Prove train can work and we’re on board

Like the Cowichan Valley Regional District, we’re willing to be persuaded.

Like the Cowichan Valley Regional District, we’re willing to be persuaded.

The old E&N railway line that runs from Victoria to Courtenay has been shut down so long we can’t help but wonder if it will ever get up and running again.

We hope it will, but fear that the financial costs of getting train cars moving on the old tracks once more will be prohibitive.

It’s frustrating that the golden opportunity that was the Island Corridor railway has been ignored so long by senior governments that we may be at the stage where it can no longer be saved.

That’s not to denigrate the efforts of the industrious and enthusiastic Island Corridor Foundation, which succeeded in putting together a deal to purchase the track after the ICF’s formation in 2003.

The idea was that the train could be a vital lifeline up the length of the Island, an alternative to the highway that could eventually persuade people out of their individual, polluting vehicles and onto a relatively green form of public transit.

It could have been, and might yet be, a viable bypass for when the inevitable accidents shut down the Malahat.

It could also have served as an excellent way to ship freight, eliminating many of the big transport trucks that tear up the roadways.

Further, there was potential as a tourist attraction.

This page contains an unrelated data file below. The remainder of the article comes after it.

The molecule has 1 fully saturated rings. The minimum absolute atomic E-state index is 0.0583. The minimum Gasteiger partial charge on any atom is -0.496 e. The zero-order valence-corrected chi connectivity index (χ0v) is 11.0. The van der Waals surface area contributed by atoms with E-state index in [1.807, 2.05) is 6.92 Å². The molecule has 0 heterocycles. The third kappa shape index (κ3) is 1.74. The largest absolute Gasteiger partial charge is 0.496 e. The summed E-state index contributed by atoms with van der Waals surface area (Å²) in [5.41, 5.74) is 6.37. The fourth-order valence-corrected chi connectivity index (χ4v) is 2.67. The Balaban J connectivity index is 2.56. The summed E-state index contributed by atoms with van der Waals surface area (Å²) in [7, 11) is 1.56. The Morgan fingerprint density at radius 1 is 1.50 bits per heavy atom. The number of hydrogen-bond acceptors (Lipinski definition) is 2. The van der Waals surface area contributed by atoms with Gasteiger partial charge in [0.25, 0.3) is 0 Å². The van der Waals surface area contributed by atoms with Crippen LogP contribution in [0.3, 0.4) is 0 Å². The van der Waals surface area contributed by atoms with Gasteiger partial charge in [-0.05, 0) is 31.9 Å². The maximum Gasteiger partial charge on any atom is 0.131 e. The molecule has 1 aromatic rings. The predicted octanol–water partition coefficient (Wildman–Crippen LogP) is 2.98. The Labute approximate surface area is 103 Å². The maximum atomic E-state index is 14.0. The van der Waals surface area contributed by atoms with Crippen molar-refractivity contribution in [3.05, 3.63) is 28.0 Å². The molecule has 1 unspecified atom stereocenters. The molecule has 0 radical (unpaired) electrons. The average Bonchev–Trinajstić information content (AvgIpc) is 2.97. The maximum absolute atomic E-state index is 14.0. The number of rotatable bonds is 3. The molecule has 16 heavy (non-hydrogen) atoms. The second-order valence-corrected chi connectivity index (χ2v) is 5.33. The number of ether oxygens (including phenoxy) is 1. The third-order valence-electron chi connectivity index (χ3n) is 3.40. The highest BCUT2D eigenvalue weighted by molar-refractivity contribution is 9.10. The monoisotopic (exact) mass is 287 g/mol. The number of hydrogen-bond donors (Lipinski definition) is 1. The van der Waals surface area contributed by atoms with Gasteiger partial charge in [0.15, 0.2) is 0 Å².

There were always naysayers who figure that the Island doesn’t have a big enough population base to support a rail system, and that people would never be willing to get out of their cars. That last has been somewhat debunked by the extremely successful commuter bus service from the Cowichan Valley to Victoria.

But the biggest problem now is the deteriorating condition of the infrastructure, which just continues to go downhill every day.

Had the money been immediately put into the necessary improvements, we would be able to offer unequivocal support for continuing efforts to get the trains running again.

But the fact is that as time goes on, the costs only escalate. At this point the money sought by the ICF will likely only be enough to perform triage on the tracks, not improve them to the point at which they need to be to build a viable, long-term railway.

The pulling of funding by the Regional District of Nanaimo may prove to be the first domino in the final demise of this length of track, but we hope it isn’t.

In spite of the hurdles that grow higher as the days without action grow into months and years, we’re still hopeful to see someone step forward with a business case proving that the corridor can still become (albeit slowly) the Island connector proponents have always envisioned.